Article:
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The moral dimension of our national trauma

In this year without a spring, events have repeatedly driven home the truth of Romano Guardini’s warning that our capacity for control over the material world far exceeds our capacity for controlling ourselves.

Romano Guardini (1885-1968) was an Italian-born German Catholic priest whose many books included "The End of the Modern World" (1957). [Images: Wikipedia]

Abraham Lincoln’s Second Inaugural Address is one of the most remarkable documents in American history–a serious theological meditation by a president as well as a work of great literary art. Speaking March 4, 1865 to a deeply moved crowd just weeks before his death, Lincoln suggested that “this terrible war,” the Civil War, was God’s punishment of America for the sin of slavery.

The theology may have been overly Calvinistic, but Lincoln’s fundamental insight was profoundly correct and remains so today. The roots of our national crisis—or, more precisely, our interlocking crises—are moral and must be addressed as such. Neither the familiar triad of more money, more programs, and more institutions, nor changes in police policy and procedures measure up to the need..

Yes, money, programs, and institutions are necessary and police reform may be needed. But so is more attention to the moral dimension of our national trauma. And although there is no new Lincoln on the national horizon, we have a right to ask our leaders and those aspiring to leadership to begin thinking along those lines.

Here I am reminded of something another wise man, Romano Guardini, said: “Man today holds power over things, but we can assert confidently that he does not yet have power over his own power.”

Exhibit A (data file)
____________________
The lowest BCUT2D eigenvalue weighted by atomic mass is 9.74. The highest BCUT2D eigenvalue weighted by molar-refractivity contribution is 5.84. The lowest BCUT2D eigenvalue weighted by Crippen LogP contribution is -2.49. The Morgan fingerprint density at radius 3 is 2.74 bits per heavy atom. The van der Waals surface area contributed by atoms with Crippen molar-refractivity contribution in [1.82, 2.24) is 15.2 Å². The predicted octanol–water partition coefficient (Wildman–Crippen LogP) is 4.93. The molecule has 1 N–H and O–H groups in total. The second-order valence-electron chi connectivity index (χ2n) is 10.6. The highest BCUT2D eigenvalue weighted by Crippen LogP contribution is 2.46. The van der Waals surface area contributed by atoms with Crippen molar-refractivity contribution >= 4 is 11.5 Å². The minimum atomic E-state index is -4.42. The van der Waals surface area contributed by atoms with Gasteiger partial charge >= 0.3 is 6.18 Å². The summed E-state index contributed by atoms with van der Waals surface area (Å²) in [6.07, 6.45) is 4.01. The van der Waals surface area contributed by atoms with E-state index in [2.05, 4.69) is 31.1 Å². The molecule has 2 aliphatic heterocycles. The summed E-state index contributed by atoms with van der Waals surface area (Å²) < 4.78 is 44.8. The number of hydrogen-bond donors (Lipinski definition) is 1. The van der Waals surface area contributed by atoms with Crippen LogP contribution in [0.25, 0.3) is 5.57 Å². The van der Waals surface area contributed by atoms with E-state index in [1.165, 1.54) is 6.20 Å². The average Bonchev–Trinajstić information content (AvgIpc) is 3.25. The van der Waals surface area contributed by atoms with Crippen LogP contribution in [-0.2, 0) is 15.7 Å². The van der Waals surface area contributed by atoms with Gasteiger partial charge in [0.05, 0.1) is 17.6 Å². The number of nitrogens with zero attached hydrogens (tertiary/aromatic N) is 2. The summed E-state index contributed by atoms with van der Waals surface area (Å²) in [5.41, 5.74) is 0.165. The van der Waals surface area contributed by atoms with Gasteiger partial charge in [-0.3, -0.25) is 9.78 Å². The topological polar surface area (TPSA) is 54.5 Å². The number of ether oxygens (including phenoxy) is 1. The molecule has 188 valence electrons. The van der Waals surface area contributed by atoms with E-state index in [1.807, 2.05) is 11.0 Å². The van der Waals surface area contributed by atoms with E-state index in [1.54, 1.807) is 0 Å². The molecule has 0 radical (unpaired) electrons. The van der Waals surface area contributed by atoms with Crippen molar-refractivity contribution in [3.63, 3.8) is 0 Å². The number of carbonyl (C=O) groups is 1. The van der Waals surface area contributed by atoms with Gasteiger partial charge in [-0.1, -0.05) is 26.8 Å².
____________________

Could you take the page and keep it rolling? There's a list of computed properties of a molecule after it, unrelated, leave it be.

Monsignor Guardini, a distinguished German theologian, said that shortly after World War II, a conflict that witnessed the systematic firebombing of civilian populations, the mad pursuit of genocide epitomized by the Holocaust, and the first use of nuclear weapons. His analysis took the form of a frightening, prescient book called The End of the Modern World (it provided much of the inspiration for my own book, Eight Popes and the Crisis of Modernity).

In this year without a spring, events have repeatedly driven home the truth of Guardini’s warning that our capacity for control over the material world far exceeds our capacity for controlling ourselves. Hours after an unarmed black man died in the custody of Minneapolis police, two American astronauts were launched into space in a display of ultra-sophisticated technological genius. Protests–and in some places riots and looting–erupted across the nation after George Floyd’s death. Americans, nerves frayed by fear of a deadly virus and weeks of lockdown, trembled at the thought of what might happen next.

Guardini would have understood all this. To the question “What can be done?” he gave this reply: “First of all, man must accept the full measure of his responsibility; but to be able to do this, he must regain his right relation to the truth of things, to the demands of his own deepest self, and finally to God.” We are disastrously far removed from doing any of that. As a friend of mine, reflecting on recent events, put it, “we’ve been living off the fumes of a Christian culture, and we’re seeing now what happens when even the fumes evaporate. No logos, no ethos, no nothing.”